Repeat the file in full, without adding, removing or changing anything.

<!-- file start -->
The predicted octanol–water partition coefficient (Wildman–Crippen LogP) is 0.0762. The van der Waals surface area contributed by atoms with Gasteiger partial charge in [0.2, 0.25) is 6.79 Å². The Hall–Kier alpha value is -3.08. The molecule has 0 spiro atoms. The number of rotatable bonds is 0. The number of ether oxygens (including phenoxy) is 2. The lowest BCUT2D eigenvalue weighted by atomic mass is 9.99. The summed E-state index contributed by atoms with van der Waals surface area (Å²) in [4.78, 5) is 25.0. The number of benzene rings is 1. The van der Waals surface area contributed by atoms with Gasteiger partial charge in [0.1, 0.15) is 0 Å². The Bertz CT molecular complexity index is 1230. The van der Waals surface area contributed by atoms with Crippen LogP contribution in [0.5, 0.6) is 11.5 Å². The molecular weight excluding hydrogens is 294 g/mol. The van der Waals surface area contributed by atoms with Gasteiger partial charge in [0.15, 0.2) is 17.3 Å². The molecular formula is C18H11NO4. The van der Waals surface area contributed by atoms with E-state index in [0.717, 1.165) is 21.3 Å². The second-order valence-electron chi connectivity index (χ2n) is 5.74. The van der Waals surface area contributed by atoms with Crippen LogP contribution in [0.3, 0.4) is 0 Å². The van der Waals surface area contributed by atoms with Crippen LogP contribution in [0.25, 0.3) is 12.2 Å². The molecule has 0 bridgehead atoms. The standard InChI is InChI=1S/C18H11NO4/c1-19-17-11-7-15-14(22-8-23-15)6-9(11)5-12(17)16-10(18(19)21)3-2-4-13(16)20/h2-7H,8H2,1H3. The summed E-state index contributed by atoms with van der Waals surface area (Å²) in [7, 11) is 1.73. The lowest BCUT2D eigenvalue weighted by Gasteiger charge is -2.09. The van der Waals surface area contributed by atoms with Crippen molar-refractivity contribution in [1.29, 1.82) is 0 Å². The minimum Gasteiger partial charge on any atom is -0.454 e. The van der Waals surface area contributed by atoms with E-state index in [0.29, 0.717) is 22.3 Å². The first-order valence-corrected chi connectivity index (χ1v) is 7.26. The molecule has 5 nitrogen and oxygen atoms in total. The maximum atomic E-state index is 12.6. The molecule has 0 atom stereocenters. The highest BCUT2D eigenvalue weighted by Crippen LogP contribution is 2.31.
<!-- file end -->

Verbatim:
The predicted octanol–water partition coefficient (Wildman–Crippen LogP) is 0.0762. The van der Waals surface area contributed by atoms with Gasteiger partial charge in [0.2, 0.25) is 6.79 Å². The Hall–Kier alpha value is -3.08. The molecule has 0 spiro atoms. The number of rotatable bonds is 0. The number of ether oxygens (including phenoxy) is 2. The lowest BCUT2D eigenvalue weighted by atomic mass is 9.99. The summed E-state index contributed by atoms with van der Waals surface area (Å²) in [4.78, 5) is 25.0. The number of benzene rings is 1. The van der Waals surface area contributed by atoms with Gasteiger partial charge in [0.1, 0.15) is 0 Å². The Bertz CT molecular complexity index is 1230. The van der Waals surface area contributed by atoms with Crippen LogP contribution in [0.5, 0.6) is 11.5 Å². The molecular weight excluding hydrogens is 294 g/mol. The van der Waals surface area contributed by atoms with Gasteiger partial charge in [0.15, 0.2) is 17.3 Å². The molecular formula is C18H11NO4. The van der Waals surface area contributed by atoms with E-state index in [0.717, 1.165) is 21.3 Å². The second-order valence-electron chi connectivity index (χ2n) is 5.74. The van der Waals surface area contributed by atoms with Crippen LogP contribution in [0.3, 0.4) is 0 Å². The van der Waals surface area contributed by atoms with Crippen LogP contribution in [0.25, 0.3) is 12.2 Å². The molecule has 0 bridgehead atoms. The standard InChI is InChI=1S/C18H11NO4/c1-19-17-11-7-15-14(22-8-23-15)6-9(11)5-12(17)16-10(18(19)21)3-2-4-13(16)20/h2-7H,8H2,1H3. The summed E-state index contributed by atoms with van der Waals surface area (Å²) in [7, 11) is 1.73. The lowest BCUT2D eigenvalue weighted by Gasteiger charge is -2.09. The van der Waals surface area contributed by atoms with Crippen molar-refractivity contribution in [1.29, 1.82) is 0 Å². The minimum Gasteiger partial charge on any atom is -0.454 e. The van der Waals surface area contributed by atoms with E-state index in [0.29, 0.717) is 22.3 Å². The first-order valence-corrected chi connectivity index (χ1v) is 7.26. The molecule has 5 nitrogen and oxygen atoms in total. The maximum atomic E-state index is 12.6. The molecule has 0 atom stereocenters. The highest BCUT2D eigenvalue weighted by Crippen LogP contribution is 2.31.